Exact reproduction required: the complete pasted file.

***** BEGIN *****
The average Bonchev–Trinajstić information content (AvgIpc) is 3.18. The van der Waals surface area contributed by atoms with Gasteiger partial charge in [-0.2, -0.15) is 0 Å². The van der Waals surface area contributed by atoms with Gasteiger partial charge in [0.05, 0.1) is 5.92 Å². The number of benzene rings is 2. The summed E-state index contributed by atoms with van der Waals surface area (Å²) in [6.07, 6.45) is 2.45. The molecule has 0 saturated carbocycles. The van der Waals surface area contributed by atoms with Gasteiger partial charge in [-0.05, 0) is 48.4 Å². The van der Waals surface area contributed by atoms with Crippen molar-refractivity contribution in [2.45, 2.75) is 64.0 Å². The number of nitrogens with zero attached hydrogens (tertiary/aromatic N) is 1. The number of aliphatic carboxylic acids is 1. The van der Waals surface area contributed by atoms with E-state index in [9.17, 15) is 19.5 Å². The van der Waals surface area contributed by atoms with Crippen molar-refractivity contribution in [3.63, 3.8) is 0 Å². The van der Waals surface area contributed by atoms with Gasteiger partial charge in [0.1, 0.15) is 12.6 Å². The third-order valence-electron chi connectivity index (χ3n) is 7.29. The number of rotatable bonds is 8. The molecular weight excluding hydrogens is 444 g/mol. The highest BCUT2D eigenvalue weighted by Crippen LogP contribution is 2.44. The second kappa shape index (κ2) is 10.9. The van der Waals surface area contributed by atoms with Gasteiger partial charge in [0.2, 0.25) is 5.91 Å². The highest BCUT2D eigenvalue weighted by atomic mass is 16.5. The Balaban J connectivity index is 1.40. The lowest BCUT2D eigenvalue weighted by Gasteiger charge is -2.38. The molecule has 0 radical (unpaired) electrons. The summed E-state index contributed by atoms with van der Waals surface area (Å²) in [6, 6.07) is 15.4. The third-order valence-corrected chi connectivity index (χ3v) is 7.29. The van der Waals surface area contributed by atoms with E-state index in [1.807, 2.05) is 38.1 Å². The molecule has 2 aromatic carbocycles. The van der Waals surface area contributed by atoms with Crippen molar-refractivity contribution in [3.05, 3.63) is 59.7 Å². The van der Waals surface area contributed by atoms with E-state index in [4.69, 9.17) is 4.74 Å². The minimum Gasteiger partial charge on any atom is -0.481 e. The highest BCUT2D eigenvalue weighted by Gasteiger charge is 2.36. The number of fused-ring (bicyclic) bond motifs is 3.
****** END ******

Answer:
The average Bonchev–Trinajstić information content (AvgIpc) is 3.18. The van der Waals surface area contributed by atoms with Gasteiger partial charge in [-0.2, -0.15) is 0 Å². The van der Waals surface area contributed by atoms with Gasteiger partial charge in [0.05, 0.1) is 5.92 Å². The number of benzene rings is 2. The summed E-state index contributed by atoms with van der Waals surface area (Å²) in [6.07, 6.45) is 2.45. The molecule has 0 saturated carbocycles. The van der Waals surface area contributed by atoms with Gasteiger partial charge in [-0.05, 0) is 48.4 Å². The van der Waals surface area contributed by atoms with Crippen molar-refractivity contribution in [2.45, 2.75) is 64.0 Å². The number of nitrogens with zero attached hydrogens (tertiary/aromatic N) is 1. The number of aliphatic carboxylic acids is 1. The van der Waals surface area contributed by atoms with E-state index in [9.17, 15) is 19.5 Å². The van der Waals surface area contributed by atoms with Crippen molar-refractivity contribution in [3.63, 3.8) is 0 Å². The van der Waals surface area contributed by atoms with Gasteiger partial charge in [0.1, 0.15) is 12.6 Å². The third-order valence-electron chi connectivity index (χ3n) is 7.29. The number of rotatable bonds is 8. The molecular weight excluding hydrogens is 444 g/mol. The highest BCUT2D eigenvalue weighted by Crippen LogP contribution is 2.44. The second kappa shape index (κ2) is 10.9. The van der Waals surface area contributed by atoms with Gasteiger partial charge in [0.2, 0.25) is 5.91 Å². The highest BCUT2D eigenvalue weighted by atomic mass is 16.5. The Balaban J connectivity index is 1.40. The lowest BCUT2D eigenvalue weighted by Gasteiger charge is -2.38. The molecule has 0 radical (unpaired) electrons. The summed E-state index contributed by atoms with van der Waals surface area (Å²) in [6, 6.07) is 15.4. The third-order valence-corrected chi connectivity index (χ3v) is 7.29. The van der Waals surface area contributed by atoms with E-state index in [1.807, 2.05) is 38.1 Å². The molecule has 2 aromatic carbocycles. The van der Waals surface area contributed by atoms with Crippen molar-refractivity contribution in [3.05, 3.63) is 59.7 Å². The van der Waals surface area contributed by atoms with E-state index in [4.69, 9.17) is 4.74 Å². The minimum Gasteiger partial charge on any atom is -0.481 e. The highest BCUT2D eigenvalue weighted by Gasteiger charge is 2.36. The number of fused-ring (bicyclic) bond motifs is 3.